• Set up the barbecue on a flat site away from sheds, trees or plants.
  • Never light a barbecue, even disposables, indoors or in a garage. All barbecues are designed for outside use.
  • The charcoal should cover base of the barbecue about two inches (5cm) deep.
  • Always check the manufacturer's instructions for lighting your barbecue, as models differ.
  • If it's windy, ensure the wind is blowing away from you when you light the barbecue.
  • Don't use any flammable accelerants, such as paraffin or petrol.
  • Light the barbecue at arm’s length.

Bbq, Barbecue, Coal, Flame, Grill, Barbeque, Braai

Danger 3: Whilst the barbecue is on

You've succesfully and safely lit the barbecue, so you decide open a celebratory beer. However, if you’re in charge of the barbecue, don’t drink too much. Your reactions will be slower, you’ll be clumsier and more likely to miss a hazard. You’ll also be more likely to ruin the food!
  • Don't wear loose clothing, or anything could dangle onto the flames.
  • Keep a bucket of water or sand nearby for emergencies
  • Never leave the barbecue unattended and don't try to move it whilst it's lit.

4. After the barbecue

The guests are full, the marshmellows have been toasted, and you face the almighty job of clearing up. However, althought the barbecue is finished, the risk of fire remains.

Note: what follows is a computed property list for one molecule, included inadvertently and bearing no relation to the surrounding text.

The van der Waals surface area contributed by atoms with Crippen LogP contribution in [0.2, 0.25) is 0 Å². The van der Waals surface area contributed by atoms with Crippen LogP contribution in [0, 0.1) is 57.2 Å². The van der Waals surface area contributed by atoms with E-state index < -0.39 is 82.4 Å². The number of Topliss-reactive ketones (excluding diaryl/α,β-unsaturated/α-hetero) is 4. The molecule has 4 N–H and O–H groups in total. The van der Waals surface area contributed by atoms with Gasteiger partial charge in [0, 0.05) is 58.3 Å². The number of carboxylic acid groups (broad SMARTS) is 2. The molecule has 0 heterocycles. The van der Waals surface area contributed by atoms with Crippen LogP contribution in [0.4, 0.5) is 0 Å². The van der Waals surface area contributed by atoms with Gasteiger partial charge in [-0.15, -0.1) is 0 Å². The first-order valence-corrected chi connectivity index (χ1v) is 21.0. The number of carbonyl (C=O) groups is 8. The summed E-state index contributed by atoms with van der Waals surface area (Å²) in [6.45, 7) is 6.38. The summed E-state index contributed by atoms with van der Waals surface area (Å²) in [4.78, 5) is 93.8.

• Don't put ashes straight into a dustbin or wheelie bin - if they are still even slightly hot, they'll melt the plastic and cause a fire. Try to empty the ashes into garden soil.
  • Instead, allow it to cool for several hours and then pour water over it to make sure it’s out.
  • Don’t try to move the barbecue until it has cooled down completely.
You need to know these signs of abuse and radicalisation
If a care worker was slowly siphoning off your elderly aunt's life savings, would you spot the signs? Could you tell if a friend was being emotionally abused by their partner? Would you realise if your flatmate was being radicalised online?

And what would you do if you did have suspicions?

Our new 'Protecting the Vulnerable' course will help you identify when someone you know is at risk of abuse or radicalisation, and what to do about it.

Take the course now
Spotlight on rural crime
Our new course on rural crime will give you a real insight into some of the crime and community safety issues that are faced in the countryside.

Though crime is generally lower in rural areas, there are some crimes that particularly affect rural communities.

The course will help you recognise these crimes and to know what to do if you discover one has been committed. You'll also learn how to prevent them happening on your land and in your community.

And there are plenty of ways for you to get involved after you've finished the course, depending on your interest. You'll find out about the HorseWatch and HeritageWatch schemes, which require very little commitment and involve receiving special police updates and briefings.

Try the Rural Crime module.